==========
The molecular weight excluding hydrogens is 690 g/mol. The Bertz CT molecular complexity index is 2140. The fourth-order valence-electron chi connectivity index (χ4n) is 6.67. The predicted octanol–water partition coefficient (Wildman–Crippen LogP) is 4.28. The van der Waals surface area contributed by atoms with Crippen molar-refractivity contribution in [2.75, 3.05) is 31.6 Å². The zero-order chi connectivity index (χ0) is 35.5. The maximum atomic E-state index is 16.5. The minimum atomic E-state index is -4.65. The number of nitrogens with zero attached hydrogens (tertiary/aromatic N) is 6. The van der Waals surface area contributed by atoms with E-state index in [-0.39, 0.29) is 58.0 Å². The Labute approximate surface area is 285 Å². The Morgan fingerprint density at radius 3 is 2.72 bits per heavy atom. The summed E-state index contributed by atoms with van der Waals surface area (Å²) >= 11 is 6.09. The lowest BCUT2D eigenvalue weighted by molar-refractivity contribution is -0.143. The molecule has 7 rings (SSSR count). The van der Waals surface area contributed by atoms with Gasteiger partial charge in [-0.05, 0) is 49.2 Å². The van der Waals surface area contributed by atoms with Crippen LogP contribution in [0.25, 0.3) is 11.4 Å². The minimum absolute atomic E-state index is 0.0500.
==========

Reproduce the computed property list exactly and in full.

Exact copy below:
The molecular weight excluding hydrogens is 690 g/mol. The Bertz CT molecular complexity index is 2140. The fourth-order valence-electron chi connectivity index (χ4n) is 6.67. The predicted octanol–water partition coefficient (Wildman–Crippen LogP) is 4.28. The van der Waals surface area contributed by atoms with Crippen molar-refractivity contribution in [2.75, 3.05) is 31.6 Å². The zero-order chi connectivity index (χ0) is 35.5. The maximum atomic E-state index is 16.5. The minimum atomic E-state index is -4.65. The number of nitrogens with zero attached hydrogens (tertiary/aromatic N) is 6. The van der Waals surface area contributed by atoms with E-state index in [-0.39, 0.29) is 58.0 Å². The Labute approximate surface area is 285 Å². The Morgan fingerprint density at radius 3 is 2.72 bits per heavy atom. The summed E-state index contributed by atoms with van der Waals surface area (Å²) >= 11 is 6.09. The lowest BCUT2D eigenvalue weighted by molar-refractivity contribution is -0.143. The molecule has 7 rings (SSSR count). The van der Waals surface area contributed by atoms with Gasteiger partial charge in [-0.05, 0) is 49.2 Å². The van der Waals surface area contributed by atoms with Crippen LogP contribution in [0.25, 0.3) is 11.4 Å². The minimum absolute atomic E-state index is 0.0500.